This Q&A has been edited for clarity and brevity

The Alien franchise feels like a touch franchise to crack in video games. You're trying to balance different experiences that come out of different movies, and you have this iconic monster that either has to be overpowered or underpowered depending on the experience. How did you balance how strong the Xenomorphs should be versus how much power you want players to feel in the fantasy?

What was your guiding star for making this game feel true to the movies that people are here to experience?

Zinkievich: A great question that has like 18 different complicated answers to it.

At its core, it's about going back to the movies and picking the fantasy that you want to have exist within the game. Ridley Scott's Alien is very much a horror movie, and Alien Isolation did a fantastic job of getting that kind of—mano a mano, Ripley against Xenomorph sort of feel to it.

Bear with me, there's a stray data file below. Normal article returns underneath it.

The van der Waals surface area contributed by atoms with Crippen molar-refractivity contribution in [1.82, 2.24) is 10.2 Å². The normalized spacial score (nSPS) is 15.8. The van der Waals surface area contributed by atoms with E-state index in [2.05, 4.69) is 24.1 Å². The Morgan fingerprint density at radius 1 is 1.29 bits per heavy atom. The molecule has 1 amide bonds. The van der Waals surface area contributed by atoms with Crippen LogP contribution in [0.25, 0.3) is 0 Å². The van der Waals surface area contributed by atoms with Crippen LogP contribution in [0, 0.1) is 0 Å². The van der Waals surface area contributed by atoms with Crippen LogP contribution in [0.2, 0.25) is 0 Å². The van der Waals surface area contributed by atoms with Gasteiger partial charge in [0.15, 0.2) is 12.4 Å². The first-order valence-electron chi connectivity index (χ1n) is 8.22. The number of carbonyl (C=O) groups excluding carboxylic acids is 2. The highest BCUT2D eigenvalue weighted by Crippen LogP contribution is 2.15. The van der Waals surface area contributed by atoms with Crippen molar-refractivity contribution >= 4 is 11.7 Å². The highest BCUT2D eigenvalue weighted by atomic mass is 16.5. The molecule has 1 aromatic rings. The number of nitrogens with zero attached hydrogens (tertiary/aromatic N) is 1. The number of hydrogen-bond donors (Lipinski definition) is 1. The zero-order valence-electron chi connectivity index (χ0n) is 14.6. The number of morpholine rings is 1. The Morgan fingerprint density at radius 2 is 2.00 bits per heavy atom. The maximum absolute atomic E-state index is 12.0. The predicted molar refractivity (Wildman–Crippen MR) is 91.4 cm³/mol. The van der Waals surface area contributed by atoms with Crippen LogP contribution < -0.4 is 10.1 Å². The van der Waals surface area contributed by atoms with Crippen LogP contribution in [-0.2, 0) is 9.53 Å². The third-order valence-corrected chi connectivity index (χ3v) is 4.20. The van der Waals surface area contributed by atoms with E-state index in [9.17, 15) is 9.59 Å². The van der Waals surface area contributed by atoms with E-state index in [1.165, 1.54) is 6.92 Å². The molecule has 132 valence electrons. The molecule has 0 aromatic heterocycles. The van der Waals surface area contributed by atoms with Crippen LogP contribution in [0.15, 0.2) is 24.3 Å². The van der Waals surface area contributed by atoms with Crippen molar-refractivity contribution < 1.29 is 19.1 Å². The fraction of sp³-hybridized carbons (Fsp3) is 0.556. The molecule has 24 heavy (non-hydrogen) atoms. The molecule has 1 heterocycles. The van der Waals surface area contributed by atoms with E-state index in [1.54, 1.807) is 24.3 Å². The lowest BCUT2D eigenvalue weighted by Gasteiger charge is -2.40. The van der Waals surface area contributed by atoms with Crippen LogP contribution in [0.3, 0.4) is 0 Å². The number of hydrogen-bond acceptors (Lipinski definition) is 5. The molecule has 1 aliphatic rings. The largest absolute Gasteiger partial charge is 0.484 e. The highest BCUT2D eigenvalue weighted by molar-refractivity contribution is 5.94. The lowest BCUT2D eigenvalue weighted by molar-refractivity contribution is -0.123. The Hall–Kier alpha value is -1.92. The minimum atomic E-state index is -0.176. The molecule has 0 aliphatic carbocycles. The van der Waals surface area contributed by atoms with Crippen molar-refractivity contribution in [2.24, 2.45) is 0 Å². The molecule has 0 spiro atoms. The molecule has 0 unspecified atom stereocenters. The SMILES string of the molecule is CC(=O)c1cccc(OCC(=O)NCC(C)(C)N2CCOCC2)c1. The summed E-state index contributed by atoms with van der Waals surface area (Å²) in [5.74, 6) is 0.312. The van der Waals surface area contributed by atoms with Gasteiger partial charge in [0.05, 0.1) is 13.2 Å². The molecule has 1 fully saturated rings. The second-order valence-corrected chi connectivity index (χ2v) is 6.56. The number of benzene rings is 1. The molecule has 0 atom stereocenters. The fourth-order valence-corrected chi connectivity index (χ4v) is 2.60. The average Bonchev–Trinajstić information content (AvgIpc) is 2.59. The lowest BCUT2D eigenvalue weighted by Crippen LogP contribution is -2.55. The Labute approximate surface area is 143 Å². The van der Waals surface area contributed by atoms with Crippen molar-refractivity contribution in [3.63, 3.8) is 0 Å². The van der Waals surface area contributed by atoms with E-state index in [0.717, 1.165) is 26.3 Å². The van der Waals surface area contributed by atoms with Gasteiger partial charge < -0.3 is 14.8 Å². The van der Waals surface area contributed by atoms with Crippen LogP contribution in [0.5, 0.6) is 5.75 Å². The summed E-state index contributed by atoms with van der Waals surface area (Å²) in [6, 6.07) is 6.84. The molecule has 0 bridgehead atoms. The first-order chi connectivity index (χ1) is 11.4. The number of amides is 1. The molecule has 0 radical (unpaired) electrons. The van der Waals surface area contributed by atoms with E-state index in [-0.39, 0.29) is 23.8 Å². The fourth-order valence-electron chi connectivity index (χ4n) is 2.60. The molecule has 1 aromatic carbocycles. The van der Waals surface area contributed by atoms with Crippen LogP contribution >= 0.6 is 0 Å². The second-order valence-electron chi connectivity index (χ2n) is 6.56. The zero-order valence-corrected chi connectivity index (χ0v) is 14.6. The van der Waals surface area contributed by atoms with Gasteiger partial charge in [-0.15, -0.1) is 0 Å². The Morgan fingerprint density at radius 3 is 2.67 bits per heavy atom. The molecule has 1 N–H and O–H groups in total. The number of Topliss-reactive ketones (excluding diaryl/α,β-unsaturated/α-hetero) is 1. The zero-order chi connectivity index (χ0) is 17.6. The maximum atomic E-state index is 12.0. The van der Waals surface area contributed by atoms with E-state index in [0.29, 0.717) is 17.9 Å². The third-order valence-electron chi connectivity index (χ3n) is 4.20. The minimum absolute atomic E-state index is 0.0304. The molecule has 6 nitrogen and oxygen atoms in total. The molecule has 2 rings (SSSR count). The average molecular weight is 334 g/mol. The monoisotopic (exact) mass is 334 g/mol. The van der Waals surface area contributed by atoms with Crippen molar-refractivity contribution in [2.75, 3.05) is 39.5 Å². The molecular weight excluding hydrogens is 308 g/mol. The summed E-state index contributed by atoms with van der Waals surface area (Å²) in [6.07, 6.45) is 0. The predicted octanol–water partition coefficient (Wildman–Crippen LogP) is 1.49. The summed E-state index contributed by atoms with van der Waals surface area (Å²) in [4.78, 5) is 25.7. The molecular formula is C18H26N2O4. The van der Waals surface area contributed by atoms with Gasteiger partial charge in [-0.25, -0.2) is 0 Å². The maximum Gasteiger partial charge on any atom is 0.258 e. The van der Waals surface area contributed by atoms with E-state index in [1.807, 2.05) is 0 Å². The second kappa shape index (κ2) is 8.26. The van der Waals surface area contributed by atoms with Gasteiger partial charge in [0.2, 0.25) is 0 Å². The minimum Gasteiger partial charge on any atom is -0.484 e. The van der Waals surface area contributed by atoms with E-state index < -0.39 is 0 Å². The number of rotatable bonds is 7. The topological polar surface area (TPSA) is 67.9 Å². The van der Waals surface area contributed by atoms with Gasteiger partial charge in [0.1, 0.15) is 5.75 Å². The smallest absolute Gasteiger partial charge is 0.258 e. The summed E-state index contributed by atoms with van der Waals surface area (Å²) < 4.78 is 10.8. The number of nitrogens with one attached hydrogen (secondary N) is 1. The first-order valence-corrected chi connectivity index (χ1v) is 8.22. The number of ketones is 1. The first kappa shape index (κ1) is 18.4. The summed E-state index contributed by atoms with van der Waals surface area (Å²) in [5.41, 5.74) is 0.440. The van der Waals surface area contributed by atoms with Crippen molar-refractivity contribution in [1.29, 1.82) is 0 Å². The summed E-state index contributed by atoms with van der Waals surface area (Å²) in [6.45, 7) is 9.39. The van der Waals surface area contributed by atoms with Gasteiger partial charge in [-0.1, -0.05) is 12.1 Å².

For us, we were really excited because of our background and the games we like to play---we like to have those co-op online experiences. And for us that means you go to Aliens, the Colonial Marines, tons of Xenomorphs, tons of firefights. Cameron's movie really is an action film, so that was where we gravitated as gamers. As much as we loved Isolation and played that because we're huge fans o the franchise, we want to be Colonial Marines in this universe.

That was the initial guiding star. Picking those scenes in the movies where the Marines have their back against the wall and Xenomorphs just pouring in—that was our touch point within the franchise itself.


The franchise is vast. We're not trying to make all the fantasies that exist, we're doing that small sliver and trying to make that fun.